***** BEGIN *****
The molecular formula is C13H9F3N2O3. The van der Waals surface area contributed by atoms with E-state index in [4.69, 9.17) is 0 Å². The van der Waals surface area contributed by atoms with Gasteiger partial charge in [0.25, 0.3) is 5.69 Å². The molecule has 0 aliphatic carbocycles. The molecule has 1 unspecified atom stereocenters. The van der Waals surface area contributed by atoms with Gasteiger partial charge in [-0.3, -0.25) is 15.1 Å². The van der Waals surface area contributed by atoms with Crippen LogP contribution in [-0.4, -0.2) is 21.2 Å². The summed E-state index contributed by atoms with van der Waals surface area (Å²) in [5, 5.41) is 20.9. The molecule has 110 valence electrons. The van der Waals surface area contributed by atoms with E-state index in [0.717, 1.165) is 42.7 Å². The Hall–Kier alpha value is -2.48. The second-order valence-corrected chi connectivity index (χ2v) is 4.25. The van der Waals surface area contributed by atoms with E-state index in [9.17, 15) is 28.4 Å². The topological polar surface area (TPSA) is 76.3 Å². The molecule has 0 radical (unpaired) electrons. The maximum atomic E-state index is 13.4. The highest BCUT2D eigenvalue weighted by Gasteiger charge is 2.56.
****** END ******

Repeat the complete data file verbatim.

The molecular formula is C13H9F3N2O3. The van der Waals surface area contributed by atoms with E-state index in [4.69, 9.17) is 0 Å². The van der Waals surface area contributed by atoms with Gasteiger partial charge in [0.25, 0.3) is 5.69 Å². The molecule has 0 aliphatic carbocycles. The molecule has 1 unspecified atom stereocenters. The van der Waals surface area contributed by atoms with Gasteiger partial charge in [-0.3, -0.25) is 15.1 Å². The van der Waals surface area contributed by atoms with Crippen LogP contribution in [-0.4, -0.2) is 21.2 Å². The summed E-state index contributed by atoms with van der Waals surface area (Å²) in [5, 5.41) is 20.9. The molecule has 110 valence electrons. The van der Waals surface area contributed by atoms with E-state index in [0.717, 1.165) is 42.7 Å². The Hall–Kier alpha value is -2.48. The second-order valence-corrected chi connectivity index (χ2v) is 4.25. The van der Waals surface area contributed by atoms with E-state index in [9.17, 15) is 28.4 Å². The topological polar surface area (TPSA) is 76.3 Å². The molecule has 0 radical (unpaired) electrons. The maximum atomic E-state index is 13.4. The highest BCUT2D eigenvalue weighted by Gasteiger charge is 2.56.